The brickwork is admirable. At each corner, there is a pronounced band, 18 inches wide, running from ground to entablature. These have central, recessed sections divided horizontally at the second and third floor levels where they are joined by bands of pronounced brick lattice-work. To bring the walls out flush with the vertical corner bands at entablature level, there are four oversailing courses.
There is a lovely oriel window in the center of the second story east wall (facing Academy Street) and a huge picture window, center of second story front. The rest of the windows are either single or twinned sash type with heavy but smooth stone sills and lintels.
The entablature is relatively simple; but its frieze is decorated with appealing pateri (these are also on the frieze of the oriel window) . The cornice is quite deep.
On the roof there are two elements never seen from the ground. They are a large skylight that facilitates illumination of the stairway addition and a large, extremely out-corbelled chimney that has begun to lean with age and take on an organic look. Unlike any chimney in the District, it has almost the appearance of a masonry mushroom growing out of the middle of the building's roof.
The rear porches, spanning the entire width of the second and third stories, are in very good and nearly original condition (the second story windows have been changed). They are the best in the District and exhibit much nice detail.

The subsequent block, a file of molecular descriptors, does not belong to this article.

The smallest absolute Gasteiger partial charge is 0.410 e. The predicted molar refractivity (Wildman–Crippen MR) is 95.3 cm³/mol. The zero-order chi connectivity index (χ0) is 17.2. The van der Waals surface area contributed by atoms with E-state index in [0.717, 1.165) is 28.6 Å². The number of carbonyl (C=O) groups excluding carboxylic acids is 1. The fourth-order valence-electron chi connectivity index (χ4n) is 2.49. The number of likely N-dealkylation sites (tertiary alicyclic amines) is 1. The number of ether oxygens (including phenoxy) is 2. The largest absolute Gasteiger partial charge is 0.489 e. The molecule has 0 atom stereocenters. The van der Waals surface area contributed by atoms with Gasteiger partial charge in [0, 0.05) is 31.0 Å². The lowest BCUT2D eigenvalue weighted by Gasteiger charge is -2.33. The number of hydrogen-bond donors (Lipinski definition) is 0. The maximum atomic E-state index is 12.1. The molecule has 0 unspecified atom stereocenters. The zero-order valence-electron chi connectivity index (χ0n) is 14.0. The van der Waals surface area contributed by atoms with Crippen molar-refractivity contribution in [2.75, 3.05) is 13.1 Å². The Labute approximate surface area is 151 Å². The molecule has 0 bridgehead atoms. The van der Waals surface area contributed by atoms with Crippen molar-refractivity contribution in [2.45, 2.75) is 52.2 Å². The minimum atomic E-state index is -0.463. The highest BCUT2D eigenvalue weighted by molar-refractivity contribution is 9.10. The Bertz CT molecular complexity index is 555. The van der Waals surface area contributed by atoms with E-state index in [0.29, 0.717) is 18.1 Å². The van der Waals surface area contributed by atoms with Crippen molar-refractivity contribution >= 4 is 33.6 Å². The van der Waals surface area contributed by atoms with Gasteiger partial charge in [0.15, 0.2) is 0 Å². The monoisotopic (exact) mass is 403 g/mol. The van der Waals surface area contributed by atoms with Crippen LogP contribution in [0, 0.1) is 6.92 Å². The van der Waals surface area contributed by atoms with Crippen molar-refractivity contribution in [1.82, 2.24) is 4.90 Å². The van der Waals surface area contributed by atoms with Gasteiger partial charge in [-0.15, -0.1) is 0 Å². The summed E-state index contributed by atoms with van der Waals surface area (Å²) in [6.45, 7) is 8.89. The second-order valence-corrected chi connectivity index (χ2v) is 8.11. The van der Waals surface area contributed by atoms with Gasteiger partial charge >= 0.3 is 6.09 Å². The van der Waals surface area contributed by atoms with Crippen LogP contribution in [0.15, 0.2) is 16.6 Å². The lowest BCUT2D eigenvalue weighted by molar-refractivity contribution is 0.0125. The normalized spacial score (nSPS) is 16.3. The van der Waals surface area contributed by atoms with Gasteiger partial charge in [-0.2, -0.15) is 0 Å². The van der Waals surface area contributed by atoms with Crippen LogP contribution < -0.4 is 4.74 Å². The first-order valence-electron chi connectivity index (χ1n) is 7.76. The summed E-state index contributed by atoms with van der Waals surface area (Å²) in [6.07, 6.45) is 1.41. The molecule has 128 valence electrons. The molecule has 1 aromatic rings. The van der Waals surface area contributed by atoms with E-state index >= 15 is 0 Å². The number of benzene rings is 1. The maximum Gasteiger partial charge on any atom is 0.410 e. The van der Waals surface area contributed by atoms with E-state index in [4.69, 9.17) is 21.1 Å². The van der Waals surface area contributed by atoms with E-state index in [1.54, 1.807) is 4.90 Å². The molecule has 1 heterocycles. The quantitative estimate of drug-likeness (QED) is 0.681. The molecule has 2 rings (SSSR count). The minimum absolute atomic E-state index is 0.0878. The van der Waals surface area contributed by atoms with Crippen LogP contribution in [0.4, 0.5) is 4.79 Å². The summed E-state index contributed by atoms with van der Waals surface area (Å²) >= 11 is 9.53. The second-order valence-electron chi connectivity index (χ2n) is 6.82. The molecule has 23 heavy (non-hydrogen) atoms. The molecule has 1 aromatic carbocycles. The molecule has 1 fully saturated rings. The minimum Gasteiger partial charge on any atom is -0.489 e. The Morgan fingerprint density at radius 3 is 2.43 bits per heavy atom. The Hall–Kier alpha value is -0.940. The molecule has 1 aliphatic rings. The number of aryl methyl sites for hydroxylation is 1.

The Harding Block storefront is superlative. It is all blond oak and black carrara glass in original condition, except where the Kennedy sign was replaced. This work of Scopes & Feustmann is based on the post and beam mode of construction.
The storefront design is roughly as follows. At center is a shallow trapezoidal entry with single 3x7 foot display windows on each angled side. The entry is flanked by a pair of 9 x 7 foot display windows. Above the windows and the door is a series of sixteen 1 1/2 x 2 foot leaded lights (nine panes each). Six 9x9 inch posts (four of them beveled) rise from the base blocks to the wall plate above the leaded lights. The posts are located at each end of the storefront and at the four corners of the trapezoidal entry. The posts, with gently flaired braces, support beams upon which rest the studs that divide the leaded lights. The beams, naturally, are the upper limit of the display windows and the doorway. There is also a beam joining the posts that flank the outer corners of the entryway and support four studs, thus completing the line established over the main display windows. All of the studs have flared braces where they join the wall plates. The storefront door has a single large window with what is probably a four-centered arch. Black carrara glass sets the storefront off from the east corner of the building and also encloses an entry to the upper stories. This entry is to the right of the storefront and has the same post and beam treatment. It has dual doors, however; and the windows, therein have Tudor arches.
One last wonderful touch: just above the carrara glass, left of the store front is a small, enameled metal sign on a very weathered, wooden plaque. The white letters on dark blue field spell "Main St."
Original text by Philip L. Gallos.
- Berkeley Square Historic District
- Church Street Historic District
- Cottage Row Historic District
- Cure Cottages
- Highland Park Historic District
- Trudeau Sanatorium Historic District
- New York Central Adirondack Division Historic District